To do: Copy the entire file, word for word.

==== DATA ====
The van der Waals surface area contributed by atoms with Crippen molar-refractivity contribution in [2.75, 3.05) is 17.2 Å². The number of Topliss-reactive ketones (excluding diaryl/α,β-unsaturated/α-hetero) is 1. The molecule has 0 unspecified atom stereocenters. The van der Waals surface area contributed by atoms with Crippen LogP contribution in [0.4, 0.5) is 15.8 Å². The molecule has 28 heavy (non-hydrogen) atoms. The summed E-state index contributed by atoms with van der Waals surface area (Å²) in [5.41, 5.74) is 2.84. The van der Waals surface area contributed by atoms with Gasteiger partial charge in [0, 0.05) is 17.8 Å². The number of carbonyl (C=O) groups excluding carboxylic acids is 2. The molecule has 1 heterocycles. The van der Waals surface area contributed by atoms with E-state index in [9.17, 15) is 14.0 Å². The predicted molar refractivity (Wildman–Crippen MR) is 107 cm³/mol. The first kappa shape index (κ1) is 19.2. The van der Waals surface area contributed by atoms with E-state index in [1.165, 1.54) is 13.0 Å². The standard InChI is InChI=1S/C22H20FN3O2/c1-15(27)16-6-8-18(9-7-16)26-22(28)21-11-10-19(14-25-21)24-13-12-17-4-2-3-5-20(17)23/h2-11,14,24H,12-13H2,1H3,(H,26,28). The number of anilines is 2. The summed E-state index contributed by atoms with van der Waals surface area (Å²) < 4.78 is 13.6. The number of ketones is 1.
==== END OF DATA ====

The van der Waals surface area contributed by atoms with Crippen molar-refractivity contribution in [2.75, 3.05) is 17.2 Å². The number of Topliss-reactive ketones (excluding diaryl/α,β-unsaturated/α-hetero) is 1. The molecule has 0 unspecified atom stereocenters. The van der Waals surface area contributed by atoms with Crippen LogP contribution in [0.4, 0.5) is 15.8 Å². The molecule has 28 heavy (non-hydrogen) atoms. The summed E-state index contributed by atoms with van der Waals surface area (Å²) in [5.41, 5.74) is 2.84. The van der Waals surface area contributed by atoms with Gasteiger partial charge in [0, 0.05) is 17.8 Å². The number of carbonyl (C=O) groups excluding carboxylic acids is 2. The molecule has 1 heterocycles. The van der Waals surface area contributed by atoms with E-state index in [9.17, 15) is 14.0 Å². The predicted molar refractivity (Wildman–Crippen MR) is 107 cm³/mol. The first kappa shape index (κ1) is 19.2. The van der Waals surface area contributed by atoms with E-state index in [1.165, 1.54) is 13.0 Å². The standard InChI is InChI=1S/C22H20FN3O2/c1-15(27)16-6-8-18(9-7-16)26-22(28)21-11-10-19(14-25-21)24-13-12-17-4-2-3-5-20(17)23/h2-11,14,24H,12-13H2,1H3,(H,26,28). The number of anilines is 2. The summed E-state index contributed by atoms with van der Waals surface area (Å²) < 4.78 is 13.6. The number of ketones is 1.